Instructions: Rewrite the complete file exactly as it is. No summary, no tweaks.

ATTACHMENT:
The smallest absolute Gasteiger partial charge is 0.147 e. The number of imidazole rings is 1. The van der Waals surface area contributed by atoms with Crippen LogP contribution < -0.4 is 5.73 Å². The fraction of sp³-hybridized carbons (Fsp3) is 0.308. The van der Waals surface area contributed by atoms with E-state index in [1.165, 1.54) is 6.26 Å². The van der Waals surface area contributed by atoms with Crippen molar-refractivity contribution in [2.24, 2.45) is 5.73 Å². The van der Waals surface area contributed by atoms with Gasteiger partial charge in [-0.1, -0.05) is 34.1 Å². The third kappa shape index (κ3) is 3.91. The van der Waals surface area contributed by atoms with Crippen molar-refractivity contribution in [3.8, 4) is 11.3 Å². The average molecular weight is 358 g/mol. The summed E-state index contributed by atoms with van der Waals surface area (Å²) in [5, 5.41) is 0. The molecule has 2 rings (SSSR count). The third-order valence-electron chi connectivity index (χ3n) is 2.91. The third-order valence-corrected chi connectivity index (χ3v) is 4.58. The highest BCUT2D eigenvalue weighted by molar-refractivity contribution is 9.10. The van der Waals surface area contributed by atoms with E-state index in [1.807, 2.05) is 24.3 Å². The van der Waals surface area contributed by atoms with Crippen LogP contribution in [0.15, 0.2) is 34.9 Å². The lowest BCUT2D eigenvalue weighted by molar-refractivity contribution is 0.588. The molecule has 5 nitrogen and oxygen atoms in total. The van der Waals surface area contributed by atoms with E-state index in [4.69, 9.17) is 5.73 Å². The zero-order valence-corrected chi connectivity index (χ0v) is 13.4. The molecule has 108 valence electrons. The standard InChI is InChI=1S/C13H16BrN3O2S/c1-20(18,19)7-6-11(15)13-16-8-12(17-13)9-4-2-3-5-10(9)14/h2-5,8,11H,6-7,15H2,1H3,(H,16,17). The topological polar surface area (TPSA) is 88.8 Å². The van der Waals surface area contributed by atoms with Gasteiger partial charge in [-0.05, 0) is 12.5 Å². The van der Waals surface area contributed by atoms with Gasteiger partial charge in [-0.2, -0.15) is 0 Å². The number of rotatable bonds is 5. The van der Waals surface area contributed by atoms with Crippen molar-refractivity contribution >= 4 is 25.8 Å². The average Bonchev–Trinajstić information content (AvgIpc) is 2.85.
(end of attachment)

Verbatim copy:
The smallest absolute Gasteiger partial charge is 0.147 e. The number of imidazole rings is 1. The van der Waals surface area contributed by atoms with Crippen LogP contribution < -0.4 is 5.73 Å². The fraction of sp³-hybridized carbons (Fsp3) is 0.308. The van der Waals surface area contributed by atoms with E-state index in [1.165, 1.54) is 6.26 Å². The van der Waals surface area contributed by atoms with Crippen molar-refractivity contribution in [2.24, 2.45) is 5.73 Å². The van der Waals surface area contributed by atoms with Gasteiger partial charge in [-0.1, -0.05) is 34.1 Å². The third kappa shape index (κ3) is 3.91. The van der Waals surface area contributed by atoms with Crippen molar-refractivity contribution in [3.8, 4) is 11.3 Å². The average molecular weight is 358 g/mol. The summed E-state index contributed by atoms with van der Waals surface area (Å²) in [5, 5.41) is 0. The molecule has 2 rings (SSSR count). The third-order valence-electron chi connectivity index (χ3n) is 2.91. The third-order valence-corrected chi connectivity index (χ3v) is 4.58. The highest BCUT2D eigenvalue weighted by molar-refractivity contribution is 9.10. The van der Waals surface area contributed by atoms with E-state index in [1.807, 2.05) is 24.3 Å². The van der Waals surface area contributed by atoms with Crippen LogP contribution in [0.15, 0.2) is 34.9 Å². The lowest BCUT2D eigenvalue weighted by molar-refractivity contribution is 0.588. The molecule has 5 nitrogen and oxygen atoms in total. The van der Waals surface area contributed by atoms with E-state index in [4.69, 9.17) is 5.73 Å². The zero-order valence-corrected chi connectivity index (χ0v) is 13.4. The molecule has 108 valence electrons. The standard InChI is InChI=1S/C13H16BrN3O2S/c1-20(18,19)7-6-11(15)13-16-8-12(17-13)9-4-2-3-5-10(9)14/h2-5,8,11H,6-7,15H2,1H3,(H,16,17). The topological polar surface area (TPSA) is 88.8 Å². The van der Waals surface area contributed by atoms with Gasteiger partial charge in [-0.05, 0) is 12.5 Å². The van der Waals surface area contributed by atoms with Gasteiger partial charge in [-0.2, -0.15) is 0 Å². The number of rotatable bonds is 5. The van der Waals surface area contributed by atoms with Crippen molar-refractivity contribution >= 4 is 25.8 Å². The average Bonchev–Trinajstić information content (AvgIpc) is 2.85.